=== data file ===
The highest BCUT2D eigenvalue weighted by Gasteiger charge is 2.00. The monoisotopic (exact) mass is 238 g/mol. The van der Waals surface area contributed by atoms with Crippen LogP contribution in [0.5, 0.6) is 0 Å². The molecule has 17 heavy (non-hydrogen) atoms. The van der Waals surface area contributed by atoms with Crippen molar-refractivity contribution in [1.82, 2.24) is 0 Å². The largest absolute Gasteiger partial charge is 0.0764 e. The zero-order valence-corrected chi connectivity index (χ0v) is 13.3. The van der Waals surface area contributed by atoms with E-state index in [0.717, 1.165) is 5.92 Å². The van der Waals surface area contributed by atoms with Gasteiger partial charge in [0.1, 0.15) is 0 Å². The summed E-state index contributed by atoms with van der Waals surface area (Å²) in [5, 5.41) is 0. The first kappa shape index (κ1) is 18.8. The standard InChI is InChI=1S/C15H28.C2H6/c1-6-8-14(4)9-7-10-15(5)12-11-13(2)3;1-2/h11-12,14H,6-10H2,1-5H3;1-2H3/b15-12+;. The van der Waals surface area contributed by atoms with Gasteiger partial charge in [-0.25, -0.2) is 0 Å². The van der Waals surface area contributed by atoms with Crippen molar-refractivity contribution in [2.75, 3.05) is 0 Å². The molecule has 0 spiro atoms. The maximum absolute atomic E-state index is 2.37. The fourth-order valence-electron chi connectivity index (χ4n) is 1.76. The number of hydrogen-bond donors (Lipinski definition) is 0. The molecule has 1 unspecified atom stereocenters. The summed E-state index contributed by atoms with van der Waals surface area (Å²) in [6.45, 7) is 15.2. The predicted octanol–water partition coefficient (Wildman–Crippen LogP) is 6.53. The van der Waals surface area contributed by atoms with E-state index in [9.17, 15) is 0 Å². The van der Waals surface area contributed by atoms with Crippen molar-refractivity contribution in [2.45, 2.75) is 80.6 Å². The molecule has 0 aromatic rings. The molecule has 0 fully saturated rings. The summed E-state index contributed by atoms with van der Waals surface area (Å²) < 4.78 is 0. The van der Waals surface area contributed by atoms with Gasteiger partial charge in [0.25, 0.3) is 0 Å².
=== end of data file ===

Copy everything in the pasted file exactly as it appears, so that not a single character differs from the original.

The highest BCUT2D eigenvalue weighted by Gasteiger charge is 2.00. The monoisotopic (exact) mass is 238 g/mol. The van der Waals surface area contributed by atoms with Crippen LogP contribution in [0.5, 0.6) is 0 Å². The molecule has 17 heavy (non-hydrogen) atoms. The van der Waals surface area contributed by atoms with Crippen molar-refractivity contribution in [1.82, 2.24) is 0 Å². The largest absolute Gasteiger partial charge is 0.0764 e. The zero-order valence-corrected chi connectivity index (χ0v) is 13.3. The van der Waals surface area contributed by atoms with E-state index in [0.717, 1.165) is 5.92 Å². The van der Waals surface area contributed by atoms with Gasteiger partial charge in [0.1, 0.15) is 0 Å². The summed E-state index contributed by atoms with van der Waals surface area (Å²) in [5, 5.41) is 0. The first kappa shape index (κ1) is 18.8. The standard InChI is InChI=1S/C15H28.C2H6/c1-6-8-14(4)9-7-10-15(5)12-11-13(2)3;1-2/h11-12,14H,6-10H2,1-5H3;1-2H3/b15-12+;. The van der Waals surface area contributed by atoms with Gasteiger partial charge in [-0.25, -0.2) is 0 Å². The van der Waals surface area contributed by atoms with Crippen molar-refractivity contribution in [2.75, 3.05) is 0 Å². The molecule has 0 spiro atoms. The maximum absolute atomic E-state index is 2.37. The fourth-order valence-electron chi connectivity index (χ4n) is 1.76. The number of hydrogen-bond donors (Lipinski definition) is 0. The molecule has 1 unspecified atom stereocenters. The summed E-state index contributed by atoms with van der Waals surface area (Å²) in [6.45, 7) is 15.2. The predicted octanol–water partition coefficient (Wildman–Crippen LogP) is 6.53. The van der Waals surface area contributed by atoms with E-state index in [9.17, 15) is 0 Å². The van der Waals surface area contributed by atoms with Crippen molar-refractivity contribution in [2.45, 2.75) is 80.6 Å². The molecule has 0 aromatic rings. The molecule has 0 fully saturated rings. The summed E-state index contributed by atoms with van der Waals surface area (Å²) < 4.78 is 0. The van der Waals surface area contributed by atoms with Gasteiger partial charge in [0.25, 0.3) is 0 Å².